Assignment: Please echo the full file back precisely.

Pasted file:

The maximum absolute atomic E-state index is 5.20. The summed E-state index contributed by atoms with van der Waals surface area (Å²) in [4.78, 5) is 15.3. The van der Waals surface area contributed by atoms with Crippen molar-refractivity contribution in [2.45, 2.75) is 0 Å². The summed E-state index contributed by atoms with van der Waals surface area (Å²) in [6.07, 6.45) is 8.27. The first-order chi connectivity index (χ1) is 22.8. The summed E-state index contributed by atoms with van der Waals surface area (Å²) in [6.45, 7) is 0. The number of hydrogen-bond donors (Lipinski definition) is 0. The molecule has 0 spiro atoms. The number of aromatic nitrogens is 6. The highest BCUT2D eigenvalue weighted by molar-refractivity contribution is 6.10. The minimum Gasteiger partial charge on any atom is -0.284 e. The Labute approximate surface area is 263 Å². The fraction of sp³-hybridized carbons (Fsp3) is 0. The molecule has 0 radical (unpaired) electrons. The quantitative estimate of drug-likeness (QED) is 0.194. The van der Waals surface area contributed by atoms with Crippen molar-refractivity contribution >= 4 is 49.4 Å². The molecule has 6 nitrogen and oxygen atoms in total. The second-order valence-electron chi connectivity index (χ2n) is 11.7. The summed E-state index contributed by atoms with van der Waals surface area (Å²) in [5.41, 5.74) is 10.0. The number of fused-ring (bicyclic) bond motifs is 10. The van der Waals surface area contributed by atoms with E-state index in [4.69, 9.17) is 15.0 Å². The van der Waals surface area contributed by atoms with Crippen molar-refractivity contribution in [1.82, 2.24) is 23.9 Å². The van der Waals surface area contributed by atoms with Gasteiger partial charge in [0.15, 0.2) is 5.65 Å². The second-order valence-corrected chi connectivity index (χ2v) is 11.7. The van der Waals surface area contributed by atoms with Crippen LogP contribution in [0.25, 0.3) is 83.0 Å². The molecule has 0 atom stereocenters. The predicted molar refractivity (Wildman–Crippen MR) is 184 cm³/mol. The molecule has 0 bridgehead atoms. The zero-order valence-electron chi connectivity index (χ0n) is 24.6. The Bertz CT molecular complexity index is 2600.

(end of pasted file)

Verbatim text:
The maximum absolute atomic E-state index is 5.20. The summed E-state index contributed by atoms with van der Waals surface area (Å²) in [4.78, 5) is 15.3. The van der Waals surface area contributed by atoms with Crippen molar-refractivity contribution in [2.45, 2.75) is 0 Å². The summed E-state index contributed by atoms with van der Waals surface area (Å²) in [6.07, 6.45) is 8.27. The first-order chi connectivity index (χ1) is 22.8. The summed E-state index contributed by atoms with van der Waals surface area (Å²) in [6.45, 7) is 0. The number of hydrogen-bond donors (Lipinski definition) is 0. The molecule has 0 spiro atoms. The number of aromatic nitrogens is 6. The highest BCUT2D eigenvalue weighted by molar-refractivity contribution is 6.10. The minimum Gasteiger partial charge on any atom is -0.284 e. The Labute approximate surface area is 263 Å². The fraction of sp³-hybridized carbons (Fsp3) is 0. The molecule has 0 radical (unpaired) electrons. The quantitative estimate of drug-likeness (QED) is 0.194. The van der Waals surface area contributed by atoms with Crippen molar-refractivity contribution >= 4 is 49.4 Å². The molecule has 6 nitrogen and oxygen atoms in total. The second-order valence-electron chi connectivity index (χ2n) is 11.7. The summed E-state index contributed by atoms with van der Waals surface area (Å²) in [5.41, 5.74) is 10.0. The number of fused-ring (bicyclic) bond motifs is 10. The van der Waals surface area contributed by atoms with E-state index in [4.69, 9.17) is 15.0 Å². The van der Waals surface area contributed by atoms with Crippen molar-refractivity contribution in [1.82, 2.24) is 23.9 Å². The van der Waals surface area contributed by atoms with Gasteiger partial charge in [0.15, 0.2) is 5.65 Å². The second-order valence-corrected chi connectivity index (χ2v) is 11.7. The van der Waals surface area contributed by atoms with Crippen LogP contribution in [0.25, 0.3) is 83.0 Å². The molecule has 0 atom stereocenters. The predicted molar refractivity (Wildman–Crippen MR) is 184 cm³/mol. The molecule has 0 bridgehead atoms. The zero-order valence-electron chi connectivity index (χ0n) is 24.6. The Bertz CT molecular complexity index is 2600.